County Fire and Hazardous Materials personnel and Public Health officials responded to a potential anthrax scare in Santa Maria and Orcutt on Monday afternoon. It was later discovered no danger was present.

At 3 p.m. two Santa Barbara Country Sheriff’s detectives entered a 7-11 convenience store on Bradley Road in Orcutt, where one of the officers purchased a Maxim magazine. When the officer returned to his vehicle and opened the magazine, a “grayish-white powder” fell onto his lap and clothes, and a small quantity remained stuck in the pages, according to Sheriff’s Dept. Lt. Mike Burridge.

“Both detectives, who were now seated in the vehicle, decided that the powder might be of a suspicious nature,” he said. “The detectives were concerned that additional people may be exposed to the unknown substance so they drove to the Sheriff’s station in Santa Maria and parked in a remote corner of a secure parking lot.”

In transit, the officers used cell phones to call Sheriff’s deputies to secure the 7-11 and called the station in Santa Maria to ask for assistance in the parking lot. Fire/HazMat and county Public Health officials responded to station, where Public Health officials treated the officers, Burridge said.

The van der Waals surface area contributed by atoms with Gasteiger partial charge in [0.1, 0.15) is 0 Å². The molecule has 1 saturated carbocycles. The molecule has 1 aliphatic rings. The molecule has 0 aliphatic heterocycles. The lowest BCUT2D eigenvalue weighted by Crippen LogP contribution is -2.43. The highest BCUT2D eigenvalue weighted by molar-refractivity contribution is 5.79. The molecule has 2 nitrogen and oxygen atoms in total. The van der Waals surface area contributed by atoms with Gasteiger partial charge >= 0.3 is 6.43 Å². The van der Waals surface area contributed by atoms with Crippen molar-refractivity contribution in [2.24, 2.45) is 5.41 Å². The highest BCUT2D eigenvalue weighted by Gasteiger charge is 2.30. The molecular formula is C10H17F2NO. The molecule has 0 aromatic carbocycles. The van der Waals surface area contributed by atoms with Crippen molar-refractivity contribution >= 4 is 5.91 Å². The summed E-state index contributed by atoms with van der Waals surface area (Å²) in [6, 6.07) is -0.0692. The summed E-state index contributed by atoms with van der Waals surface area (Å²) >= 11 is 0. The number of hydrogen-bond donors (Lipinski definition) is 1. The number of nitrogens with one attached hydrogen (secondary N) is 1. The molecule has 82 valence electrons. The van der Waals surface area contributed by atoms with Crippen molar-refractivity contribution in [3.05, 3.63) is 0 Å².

The Fire/HazMat crew then proceeded to the 7-11 store. With the assistance of the local FBI office, samples of the suspect material were taken to a lab in San Luis Obispo for analysis.

On Monday night, law enforcement officers learned from the magazine’s publicist that a corn starch-based powder is used in the manufacture, drying and shipping process to prevent pages from sticking together.

Lab reports confirmed that the material was, in fact, a harmless corn starch-based powder. Both officers returned home in good health.

-Curtis Brainard